These islands may not be tropical, but they are transformative 

Embark on a legendary journey with us to the furthest corner of the world and explore the white continent’s islands on our Sub Antarctic Islands Cruises. Not only will you follow in the footsteps of the first fabled explorers to the region, but you’ll also get the chance to watch animals native to Antarctica as they make their way from the icy ocean depths to the island shores. Admire the mighty Endurance Glacier that runs onto Elephant Island, walk the colourful streets of the Falklands, and learn about South Georgia Island’s whaling past on an adventure that is guaranteed to change you. 

Our Sub Antartic Islands cruises & tours

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Tailor-Made trips

Take four or more on an exclusive trip and tailor your itinerary

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Popular islands

Highlights of the Sub Antarctic Islands

A zodiac boat getting close to a tall iceberg in the Antarctica Peninsula.

Marvel at uniquely shaped icebergs

Nothing can prepare you for your first glimpse of an iceberg. Whether it’s the way the twisted and peculiar shapes seem to effortlessly rise out of the water or the sight of the sun hitting the ice’s melting surface, Antarctica’s icebergs will instantly enchant you. Watch from near or afar as they gently float with the ocean’s current and marvel at their breathtaking blue-hued colours. 

The cemetery in Grytviken that houses Sir Ernest Shackleton's grave.

Pay your respects to Sir Ernest Shackleton

Heralded as one of the principal figures in the Heroic Age of Antarctic Exploration, Sir Ernest Shackleton’s legacy is felt all over the Sub Antarctic Islands. Whether you want to retrace his ill-fated last expedition and wind up at Point Wild or raise a glass of whisky at his grave in Grytviken, reliving this fascinating first explorer’s past makes for an exhilarating adventure in the present. 

An old whaling station on the shores of South Georgia Island.

Learn about South Georgia Island’s whaling past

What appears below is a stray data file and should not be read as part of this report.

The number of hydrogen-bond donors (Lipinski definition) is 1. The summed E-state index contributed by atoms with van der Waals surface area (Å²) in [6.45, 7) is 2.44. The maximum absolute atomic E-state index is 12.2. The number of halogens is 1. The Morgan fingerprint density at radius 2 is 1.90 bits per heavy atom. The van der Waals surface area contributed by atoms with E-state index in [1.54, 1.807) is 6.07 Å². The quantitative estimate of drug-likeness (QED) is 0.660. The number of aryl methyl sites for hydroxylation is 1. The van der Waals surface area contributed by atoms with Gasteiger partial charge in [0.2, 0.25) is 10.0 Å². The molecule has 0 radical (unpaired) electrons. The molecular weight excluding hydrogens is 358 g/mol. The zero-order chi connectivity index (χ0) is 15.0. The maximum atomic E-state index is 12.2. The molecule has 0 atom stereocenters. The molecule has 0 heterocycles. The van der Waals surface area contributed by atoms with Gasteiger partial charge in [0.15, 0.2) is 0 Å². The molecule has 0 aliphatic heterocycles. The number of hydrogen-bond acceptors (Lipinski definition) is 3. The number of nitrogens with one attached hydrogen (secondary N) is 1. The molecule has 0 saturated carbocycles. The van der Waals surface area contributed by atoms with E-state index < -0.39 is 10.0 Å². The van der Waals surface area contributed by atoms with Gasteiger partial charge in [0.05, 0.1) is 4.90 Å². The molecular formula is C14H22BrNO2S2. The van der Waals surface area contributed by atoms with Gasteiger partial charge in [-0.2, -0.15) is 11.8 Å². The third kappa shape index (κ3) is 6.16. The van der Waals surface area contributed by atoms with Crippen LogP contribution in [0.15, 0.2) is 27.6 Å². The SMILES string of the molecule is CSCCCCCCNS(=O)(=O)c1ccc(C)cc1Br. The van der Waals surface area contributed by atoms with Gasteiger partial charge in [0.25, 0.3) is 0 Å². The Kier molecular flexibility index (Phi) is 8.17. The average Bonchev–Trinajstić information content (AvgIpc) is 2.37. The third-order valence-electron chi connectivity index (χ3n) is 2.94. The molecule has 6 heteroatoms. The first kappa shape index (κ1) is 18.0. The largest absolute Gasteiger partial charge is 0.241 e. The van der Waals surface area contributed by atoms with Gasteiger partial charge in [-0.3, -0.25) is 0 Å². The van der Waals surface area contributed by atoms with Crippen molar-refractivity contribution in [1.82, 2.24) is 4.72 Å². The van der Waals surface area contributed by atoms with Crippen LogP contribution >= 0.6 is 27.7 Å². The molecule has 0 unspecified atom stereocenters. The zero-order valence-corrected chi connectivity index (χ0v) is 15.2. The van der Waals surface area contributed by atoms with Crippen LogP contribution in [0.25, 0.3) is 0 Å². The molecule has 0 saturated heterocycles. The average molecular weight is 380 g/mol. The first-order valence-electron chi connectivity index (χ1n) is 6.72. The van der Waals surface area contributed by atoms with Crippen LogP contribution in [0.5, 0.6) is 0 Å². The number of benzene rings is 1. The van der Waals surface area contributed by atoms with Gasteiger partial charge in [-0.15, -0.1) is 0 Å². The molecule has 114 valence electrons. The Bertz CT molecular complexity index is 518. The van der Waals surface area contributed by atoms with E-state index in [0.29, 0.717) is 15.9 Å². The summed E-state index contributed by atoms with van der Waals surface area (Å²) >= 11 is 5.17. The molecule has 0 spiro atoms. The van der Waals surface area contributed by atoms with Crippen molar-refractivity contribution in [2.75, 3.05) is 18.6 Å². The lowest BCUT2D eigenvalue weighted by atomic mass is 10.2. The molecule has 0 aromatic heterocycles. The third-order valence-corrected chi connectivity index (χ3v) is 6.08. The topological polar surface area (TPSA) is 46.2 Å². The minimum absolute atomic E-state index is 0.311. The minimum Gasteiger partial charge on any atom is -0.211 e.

Turn back the hands of time as you discover the past of South Georgia Island’s largest whaling station on a visit to Grytviken. With rusty ships and run-down industrial buildings used as part of the whaling process still visible along the bay, it’s not hard to picture the once bustling and thriving industry that dominated this tiny Sub Antarctic Island for more than 60 years. 

Two elephant seals playing with each other on the shores of South Georgia Island.

Watch elephant seals play around on Elephant Island

It’ll probably come as no shock to you that Elephant Island gets its name from the large aquatic mammals that call it home. Taking the top spot as the largest seal species, the southern elephant seal can weigh a hefty 4,000 kilograms and grow up to 6 metres long, making them both memorable and hard to miss (don’t forget about their distinctive trunk-like nose). 

The colourful houses of Stanley under a blue sky on the Falkland Islands.

Explore the colourful village of Stanley on the Falklands

While there’s not much in the way of concrete jungles full of tall, glass skyscrapers in the Falkland Islands, there is still a capital city with the perfectly charming (and tiny) town of Stanley oozing personality and picturesque vistas wherever you look. From its colourful houses to its cozy restaurants serving up some good ol’ fish and chips, you’re guaranteed to love this quaint metropolis. 

A group of penguins making their way to the ocean on the Falkland Islands.

Visit the penguin capital of the world at Volunteer Point